Date of Award

Spring 5-7-2014


Environmental Science


Edward Van Buren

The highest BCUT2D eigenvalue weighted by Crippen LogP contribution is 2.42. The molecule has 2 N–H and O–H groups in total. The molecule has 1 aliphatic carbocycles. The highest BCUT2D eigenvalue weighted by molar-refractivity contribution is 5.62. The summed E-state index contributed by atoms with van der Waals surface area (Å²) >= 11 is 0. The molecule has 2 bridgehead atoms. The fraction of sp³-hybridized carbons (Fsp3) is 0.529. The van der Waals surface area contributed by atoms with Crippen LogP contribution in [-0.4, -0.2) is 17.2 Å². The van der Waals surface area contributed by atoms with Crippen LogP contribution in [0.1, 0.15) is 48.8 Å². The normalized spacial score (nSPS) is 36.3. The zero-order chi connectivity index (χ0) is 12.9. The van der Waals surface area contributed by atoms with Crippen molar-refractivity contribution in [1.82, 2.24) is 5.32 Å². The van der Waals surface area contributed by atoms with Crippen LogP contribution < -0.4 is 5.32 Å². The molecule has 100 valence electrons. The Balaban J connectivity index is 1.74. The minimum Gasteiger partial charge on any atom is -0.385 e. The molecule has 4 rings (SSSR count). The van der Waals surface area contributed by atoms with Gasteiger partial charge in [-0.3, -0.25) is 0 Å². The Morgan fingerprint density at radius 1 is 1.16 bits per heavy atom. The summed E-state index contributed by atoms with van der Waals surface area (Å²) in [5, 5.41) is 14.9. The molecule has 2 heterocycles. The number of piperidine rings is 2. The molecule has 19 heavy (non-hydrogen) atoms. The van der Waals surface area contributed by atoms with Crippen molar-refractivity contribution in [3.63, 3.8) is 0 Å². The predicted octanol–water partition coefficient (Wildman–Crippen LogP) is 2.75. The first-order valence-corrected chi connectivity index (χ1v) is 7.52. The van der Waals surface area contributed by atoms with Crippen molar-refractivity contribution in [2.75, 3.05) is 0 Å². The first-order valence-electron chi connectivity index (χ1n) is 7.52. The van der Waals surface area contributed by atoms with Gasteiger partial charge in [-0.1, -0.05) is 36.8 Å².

The product of milk is a staple to American culture and diet. Described as the “perfect food,” this notion has been ingrained through decades of misleading information as well as persuasive marketing and advertisement implemented by government officials and industry leaders. However as health risk rise, questions concerning the validity of milk calorie and nutritional value, the use of bovine growth hormone (rBGH) and subtherapeutic antibiotics rise as well. In my thesis paper, I will study the history of the dairy industry and how their agenda quickly transitioned from the benefit of the customer to the benefit of the industry. In other words I would like to discuss the industry’s use of highly controversial methods, including the use of injecting cows with powerful growth hormones rBGH (or rBST), that was manufactured by pharmaceutical and chemical moguls in order to force fewer cows to produce more milk. Although approved by the Food and Drug Administration (FDA), scientists and consumers remain troubled with the little to no information surrounding the drug’s safety for consumers who drink the altered milk as well as the animal. Furthermore, I will discuss the industry’s operation and treatment of the cows; this includes animal rights and welfare. While these cows are genetically manipulated, artificially inseminated, and often drugged, it is clear that the dairy industry does not follow any code of ethics. An industry study reports that by the time they are killed, nearly 40 percent of dairy cows are lame because of the intensive confinement, the filth, and the strain of being almost constantly pregnant and giving milk. Finally, I will propose and evaluate possible solutions and alternatives in alleviating the harm and treatment towards cows and how these solutions also include a change in American diets.